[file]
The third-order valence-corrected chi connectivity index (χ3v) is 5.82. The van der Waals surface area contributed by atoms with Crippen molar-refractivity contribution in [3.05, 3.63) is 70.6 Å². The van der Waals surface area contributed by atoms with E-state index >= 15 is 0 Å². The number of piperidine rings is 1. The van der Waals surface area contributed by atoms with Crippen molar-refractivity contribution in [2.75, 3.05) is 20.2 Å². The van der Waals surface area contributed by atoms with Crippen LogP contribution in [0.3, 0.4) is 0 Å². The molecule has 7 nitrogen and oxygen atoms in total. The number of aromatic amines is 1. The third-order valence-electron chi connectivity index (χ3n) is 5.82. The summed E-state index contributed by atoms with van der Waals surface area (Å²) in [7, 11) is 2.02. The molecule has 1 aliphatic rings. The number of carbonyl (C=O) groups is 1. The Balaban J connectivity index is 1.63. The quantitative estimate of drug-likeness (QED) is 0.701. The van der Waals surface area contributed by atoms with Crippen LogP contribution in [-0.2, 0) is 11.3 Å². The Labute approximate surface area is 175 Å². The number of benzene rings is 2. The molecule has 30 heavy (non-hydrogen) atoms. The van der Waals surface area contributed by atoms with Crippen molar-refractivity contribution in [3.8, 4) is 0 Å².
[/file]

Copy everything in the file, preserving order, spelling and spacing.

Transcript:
The third-order valence-corrected chi connectivity index (χ3v) is 5.82. The van der Waals surface area contributed by atoms with Crippen molar-refractivity contribution in [3.05, 3.63) is 70.6 Å². The van der Waals surface area contributed by atoms with E-state index >= 15 is 0 Å². The number of piperidine rings is 1. The van der Waals surface area contributed by atoms with Crippen molar-refractivity contribution in [2.75, 3.05) is 20.2 Å². The van der Waals surface area contributed by atoms with Crippen LogP contribution in [0.3, 0.4) is 0 Å². The molecule has 7 nitrogen and oxygen atoms in total. The number of aromatic amines is 1. The third-order valence-electron chi connectivity index (χ3n) is 5.82. The summed E-state index contributed by atoms with van der Waals surface area (Å²) in [7, 11) is 2.02. The molecule has 1 aliphatic rings. The number of carbonyl (C=O) groups is 1. The Balaban J connectivity index is 1.63. The quantitative estimate of drug-likeness (QED) is 0.701. The van der Waals surface area contributed by atoms with Crippen LogP contribution in [-0.2, 0) is 11.3 Å². The Labute approximate surface area is 175 Å². The number of benzene rings is 2. The molecule has 30 heavy (non-hydrogen) atoms. The van der Waals surface area contributed by atoms with Crippen molar-refractivity contribution in [3.8, 4) is 0 Å².